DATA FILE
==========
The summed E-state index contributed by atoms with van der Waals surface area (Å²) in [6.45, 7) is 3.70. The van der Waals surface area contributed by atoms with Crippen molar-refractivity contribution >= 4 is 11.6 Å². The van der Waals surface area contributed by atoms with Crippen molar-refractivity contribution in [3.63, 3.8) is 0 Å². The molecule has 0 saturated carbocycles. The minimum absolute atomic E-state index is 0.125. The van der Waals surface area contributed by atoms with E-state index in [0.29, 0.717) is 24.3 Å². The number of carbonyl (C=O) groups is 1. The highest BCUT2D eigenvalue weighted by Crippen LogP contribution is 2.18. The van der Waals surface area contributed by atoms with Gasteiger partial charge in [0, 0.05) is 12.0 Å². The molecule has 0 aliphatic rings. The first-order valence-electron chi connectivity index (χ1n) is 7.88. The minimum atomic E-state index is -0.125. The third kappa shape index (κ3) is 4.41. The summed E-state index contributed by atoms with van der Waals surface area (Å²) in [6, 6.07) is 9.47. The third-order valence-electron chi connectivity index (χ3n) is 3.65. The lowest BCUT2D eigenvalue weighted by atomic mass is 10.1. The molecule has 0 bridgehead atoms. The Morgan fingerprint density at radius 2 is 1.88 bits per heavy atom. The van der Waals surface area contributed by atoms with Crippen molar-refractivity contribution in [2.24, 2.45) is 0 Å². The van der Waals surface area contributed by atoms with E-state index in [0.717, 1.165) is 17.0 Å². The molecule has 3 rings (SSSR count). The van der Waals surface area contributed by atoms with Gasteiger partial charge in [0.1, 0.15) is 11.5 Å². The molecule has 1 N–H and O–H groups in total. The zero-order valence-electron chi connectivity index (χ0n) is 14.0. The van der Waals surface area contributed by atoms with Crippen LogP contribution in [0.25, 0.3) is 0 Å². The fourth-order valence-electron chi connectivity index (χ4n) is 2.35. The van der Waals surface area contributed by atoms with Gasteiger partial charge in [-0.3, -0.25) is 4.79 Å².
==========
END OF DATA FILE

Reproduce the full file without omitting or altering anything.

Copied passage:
The summed E-state index contributed by atoms with van der Waals surface area (Å²) in [6.45, 7) is 3.70. The van der Waals surface area contributed by atoms with Crippen molar-refractivity contribution >= 4 is 11.6 Å². The van der Waals surface area contributed by atoms with Crippen molar-refractivity contribution in [3.63, 3.8) is 0 Å². The molecule has 0 saturated carbocycles. The minimum absolute atomic E-state index is 0.125. The van der Waals surface area contributed by atoms with E-state index in [0.29, 0.717) is 24.3 Å². The number of carbonyl (C=O) groups is 1. The highest BCUT2D eigenvalue weighted by Crippen LogP contribution is 2.18. The van der Waals surface area contributed by atoms with Gasteiger partial charge in [0, 0.05) is 12.0 Å². The molecule has 0 aliphatic rings. The first-order valence-electron chi connectivity index (χ1n) is 7.88. The minimum atomic E-state index is -0.125. The third kappa shape index (κ3) is 4.41. The summed E-state index contributed by atoms with van der Waals surface area (Å²) in [6, 6.07) is 9.47. The third-order valence-electron chi connectivity index (χ3n) is 3.65. The lowest BCUT2D eigenvalue weighted by atomic mass is 10.1. The molecule has 0 bridgehead atoms. The Morgan fingerprint density at radius 2 is 1.88 bits per heavy atom. The van der Waals surface area contributed by atoms with Crippen molar-refractivity contribution in [2.24, 2.45) is 0 Å². The van der Waals surface area contributed by atoms with E-state index in [0.717, 1.165) is 17.0 Å². The molecule has 3 rings (SSSR count). The van der Waals surface area contributed by atoms with Gasteiger partial charge in [0.1, 0.15) is 11.5 Å². The molecule has 1 N–H and O–H groups in total. The zero-order valence-electron chi connectivity index (χ0n) is 14.0. The van der Waals surface area contributed by atoms with Crippen LogP contribution in [0.25, 0.3) is 0 Å². The fourth-order valence-electron chi connectivity index (χ4n) is 2.35. The van der Waals surface area contributed by atoms with Gasteiger partial charge in [-0.3, -0.25) is 4.79 Å².